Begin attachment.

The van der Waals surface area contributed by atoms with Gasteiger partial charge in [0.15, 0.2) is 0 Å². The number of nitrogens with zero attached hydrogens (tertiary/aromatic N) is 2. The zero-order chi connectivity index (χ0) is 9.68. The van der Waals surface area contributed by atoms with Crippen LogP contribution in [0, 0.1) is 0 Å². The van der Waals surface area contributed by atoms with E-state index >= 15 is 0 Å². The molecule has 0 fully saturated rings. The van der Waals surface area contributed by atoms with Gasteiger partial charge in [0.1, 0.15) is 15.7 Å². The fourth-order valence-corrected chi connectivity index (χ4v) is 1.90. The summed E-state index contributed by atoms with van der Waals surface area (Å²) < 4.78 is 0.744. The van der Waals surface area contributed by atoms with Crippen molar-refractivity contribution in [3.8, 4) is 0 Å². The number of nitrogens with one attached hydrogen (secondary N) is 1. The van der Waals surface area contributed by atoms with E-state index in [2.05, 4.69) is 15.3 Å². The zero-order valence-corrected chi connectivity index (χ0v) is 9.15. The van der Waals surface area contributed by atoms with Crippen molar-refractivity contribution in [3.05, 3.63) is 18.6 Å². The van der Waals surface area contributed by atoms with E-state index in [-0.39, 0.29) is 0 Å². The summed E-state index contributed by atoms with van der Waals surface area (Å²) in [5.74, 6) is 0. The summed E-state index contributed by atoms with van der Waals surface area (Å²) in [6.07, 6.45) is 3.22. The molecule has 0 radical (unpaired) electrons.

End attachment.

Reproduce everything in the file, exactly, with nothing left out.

The van der Waals surface area contributed by atoms with Gasteiger partial charge in [0.15, 0.2) is 0 Å². The number of nitrogens with zero attached hydrogens (tertiary/aromatic N) is 2. The zero-order chi connectivity index (χ0) is 9.68. The van der Waals surface area contributed by atoms with Crippen LogP contribution in [0, 0.1) is 0 Å². The van der Waals surface area contributed by atoms with E-state index >= 15 is 0 Å². The molecule has 0 fully saturated rings. The van der Waals surface area contributed by atoms with Gasteiger partial charge in [0.1, 0.15) is 15.7 Å². The fourth-order valence-corrected chi connectivity index (χ4v) is 1.90. The summed E-state index contributed by atoms with van der Waals surface area (Å²) < 4.78 is 0.744. The van der Waals surface area contributed by atoms with Crippen molar-refractivity contribution in [3.8, 4) is 0 Å². The number of nitrogens with one attached hydrogen (secondary N) is 1. The van der Waals surface area contributed by atoms with E-state index in [2.05, 4.69) is 15.3 Å². The zero-order valence-corrected chi connectivity index (χ0v) is 9.15. The van der Waals surface area contributed by atoms with Crippen molar-refractivity contribution in [3.05, 3.63) is 18.6 Å². The van der Waals surface area contributed by atoms with E-state index in [-0.39, 0.29) is 0 Å². The summed E-state index contributed by atoms with van der Waals surface area (Å²) in [5.74, 6) is 0. The summed E-state index contributed by atoms with van der Waals surface area (Å²) in [6.07, 6.45) is 3.22. The molecule has 0 radical (unpaired) electrons.